Tuesday, June 3, 2008

Playoffs Play On

Little League baseball playoffs.

Let's be honest. No matter how exciting it is to see your son's team win a game, it means . . . there's another game.

It's enough already! Playoffs are maddening. They come right at the end of the school year, which is a crazily busy time. It seems like every other night we are going to some sort of end of year/end of season event. My whole family has gone over our yearly quota of pizza, hot dogs and cheeseburgers. The pants are not white any more and there are holes starting. The batting gloves are torn to shreds, not from the batting but from the slides into home. The hats have distinctive sweat rings. Embarrassingly, I am driving a minivan around emblazoned with my son's team names. Every time I take a corner, baseballs roll around inside the car. The cleats are getting too small. I am so unorganized, that I have to go to the grocery store at least once and sometimes several times a day. I blame it on the complete lack of ability to plan anything because you never know if you are going to have another game or not! I might have several afternoons free, I might have several games and snack duty. My kids might be able to do their homework, or we might get home at 9:00pm and bolt down macaroni and cheese for dinner.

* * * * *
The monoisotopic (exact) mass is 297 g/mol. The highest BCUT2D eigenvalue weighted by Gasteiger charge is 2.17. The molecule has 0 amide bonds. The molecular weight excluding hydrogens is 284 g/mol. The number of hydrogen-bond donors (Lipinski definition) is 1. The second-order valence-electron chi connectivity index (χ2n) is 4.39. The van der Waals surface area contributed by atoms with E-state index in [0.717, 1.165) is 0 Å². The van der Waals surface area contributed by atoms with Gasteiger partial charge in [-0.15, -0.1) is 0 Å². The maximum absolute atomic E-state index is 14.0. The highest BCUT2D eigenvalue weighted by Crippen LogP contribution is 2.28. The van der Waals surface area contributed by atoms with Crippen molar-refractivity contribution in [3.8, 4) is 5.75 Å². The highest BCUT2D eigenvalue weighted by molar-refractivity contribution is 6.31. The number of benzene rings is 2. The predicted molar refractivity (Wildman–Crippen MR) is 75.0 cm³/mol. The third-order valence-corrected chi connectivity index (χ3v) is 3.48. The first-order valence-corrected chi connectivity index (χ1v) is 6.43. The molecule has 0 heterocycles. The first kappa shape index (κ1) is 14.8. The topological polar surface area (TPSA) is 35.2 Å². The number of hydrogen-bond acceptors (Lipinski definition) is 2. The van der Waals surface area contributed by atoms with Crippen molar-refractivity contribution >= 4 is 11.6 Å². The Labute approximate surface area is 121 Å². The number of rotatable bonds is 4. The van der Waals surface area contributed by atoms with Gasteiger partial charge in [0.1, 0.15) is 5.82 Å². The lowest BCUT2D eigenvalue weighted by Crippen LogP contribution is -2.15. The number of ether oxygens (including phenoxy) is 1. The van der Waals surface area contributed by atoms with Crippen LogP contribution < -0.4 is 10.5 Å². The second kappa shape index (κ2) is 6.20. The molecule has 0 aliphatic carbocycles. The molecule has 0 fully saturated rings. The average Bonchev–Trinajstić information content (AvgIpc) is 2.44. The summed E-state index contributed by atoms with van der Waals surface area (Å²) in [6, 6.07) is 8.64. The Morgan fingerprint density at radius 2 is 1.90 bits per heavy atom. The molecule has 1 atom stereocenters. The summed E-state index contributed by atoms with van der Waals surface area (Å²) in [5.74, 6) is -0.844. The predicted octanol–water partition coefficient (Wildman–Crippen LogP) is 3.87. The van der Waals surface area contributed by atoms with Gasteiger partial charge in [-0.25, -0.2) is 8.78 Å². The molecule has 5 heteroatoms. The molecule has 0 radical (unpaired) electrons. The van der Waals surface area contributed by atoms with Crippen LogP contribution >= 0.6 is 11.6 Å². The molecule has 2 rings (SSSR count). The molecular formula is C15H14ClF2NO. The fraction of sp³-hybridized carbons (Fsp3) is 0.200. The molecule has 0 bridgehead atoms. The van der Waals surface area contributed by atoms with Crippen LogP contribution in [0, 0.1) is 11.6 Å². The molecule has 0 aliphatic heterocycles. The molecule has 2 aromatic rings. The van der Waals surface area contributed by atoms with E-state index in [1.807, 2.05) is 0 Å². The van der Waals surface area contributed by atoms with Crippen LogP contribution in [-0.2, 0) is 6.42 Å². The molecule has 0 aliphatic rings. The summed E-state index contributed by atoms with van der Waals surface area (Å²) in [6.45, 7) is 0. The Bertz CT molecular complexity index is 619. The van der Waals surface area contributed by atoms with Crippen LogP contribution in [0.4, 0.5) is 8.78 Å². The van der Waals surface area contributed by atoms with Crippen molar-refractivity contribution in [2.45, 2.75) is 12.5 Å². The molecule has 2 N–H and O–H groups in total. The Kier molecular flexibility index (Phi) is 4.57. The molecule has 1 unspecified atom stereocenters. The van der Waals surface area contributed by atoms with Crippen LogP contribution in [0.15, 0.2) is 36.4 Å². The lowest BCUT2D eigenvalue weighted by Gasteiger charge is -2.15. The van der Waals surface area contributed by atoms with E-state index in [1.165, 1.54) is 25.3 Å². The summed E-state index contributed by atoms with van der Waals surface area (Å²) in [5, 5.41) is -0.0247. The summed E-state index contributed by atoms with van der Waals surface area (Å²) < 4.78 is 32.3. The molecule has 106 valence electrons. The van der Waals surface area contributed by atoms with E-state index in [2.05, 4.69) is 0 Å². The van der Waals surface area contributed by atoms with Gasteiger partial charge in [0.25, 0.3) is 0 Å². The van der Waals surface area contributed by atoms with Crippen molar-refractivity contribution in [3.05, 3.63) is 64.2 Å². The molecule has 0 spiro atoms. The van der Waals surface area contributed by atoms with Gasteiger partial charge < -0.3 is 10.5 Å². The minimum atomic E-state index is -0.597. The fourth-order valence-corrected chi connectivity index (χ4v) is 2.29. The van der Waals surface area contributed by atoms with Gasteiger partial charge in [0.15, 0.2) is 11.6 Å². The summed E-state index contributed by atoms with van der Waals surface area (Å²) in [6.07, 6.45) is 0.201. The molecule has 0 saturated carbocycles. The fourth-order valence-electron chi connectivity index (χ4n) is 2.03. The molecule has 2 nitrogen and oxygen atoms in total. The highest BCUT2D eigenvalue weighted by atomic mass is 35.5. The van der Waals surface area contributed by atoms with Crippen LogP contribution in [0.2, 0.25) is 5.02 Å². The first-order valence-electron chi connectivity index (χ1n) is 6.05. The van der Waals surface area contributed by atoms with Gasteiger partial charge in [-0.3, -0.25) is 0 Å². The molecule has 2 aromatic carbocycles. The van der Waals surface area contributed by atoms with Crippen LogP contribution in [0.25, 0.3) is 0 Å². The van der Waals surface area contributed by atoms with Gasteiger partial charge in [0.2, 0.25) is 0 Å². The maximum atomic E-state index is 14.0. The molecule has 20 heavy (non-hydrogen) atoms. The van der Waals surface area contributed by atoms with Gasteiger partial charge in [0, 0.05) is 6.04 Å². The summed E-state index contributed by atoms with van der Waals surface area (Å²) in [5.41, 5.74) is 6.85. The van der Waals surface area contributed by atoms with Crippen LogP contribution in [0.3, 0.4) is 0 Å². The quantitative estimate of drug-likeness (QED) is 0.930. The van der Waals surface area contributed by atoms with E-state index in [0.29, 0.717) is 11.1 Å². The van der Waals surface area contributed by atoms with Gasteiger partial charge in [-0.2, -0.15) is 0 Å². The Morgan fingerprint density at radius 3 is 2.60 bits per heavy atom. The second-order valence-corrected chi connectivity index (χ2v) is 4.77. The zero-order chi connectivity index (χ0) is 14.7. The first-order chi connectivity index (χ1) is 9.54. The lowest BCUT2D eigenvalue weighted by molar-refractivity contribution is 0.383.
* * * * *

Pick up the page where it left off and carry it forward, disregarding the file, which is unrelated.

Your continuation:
And the playoff games do not tend to bring out the best in the parents or the coaches. In some cases quite the opposite. Come on people, let's not act like the outcome of the game will ensure our team goes to the Little League World Series. Now THAT is a frightening thought.

And any day now we are going to get the phone call inviting one or maybe two boys to play on the All-Star team. An honor, a great experience. A lot more practices and games. I'll have to re-do the painting on my minivan. I just don't know if I can take it right now.

A Momentous Week

Last week my middle son experienced a momentous week. He had his tenth birthday, hit a game-clinching home run in a playoff game, and was given unexpected news by the ophthalmologist: he no longer needs to wear glasses!

This is the equivalent for an adult male: waking up and being ten years younger, scoring a date with a hot salsa dance instructor, and then being told by your bank that you can charge anything you want on your credit card and never pay the bill.

Equivalent for a mom? Let's see . . . being told you look way too young to have a ten year old, watching the look of sheer pride on your son's face as he rounds the bases after that home run (and watching the coach from the other team have a temper tantrum), and after five years no longer having to keep track of eyeglasses that need adjustment on an almost weekly basis and seem magnetically attracted to the car bumper and basketballs in the face.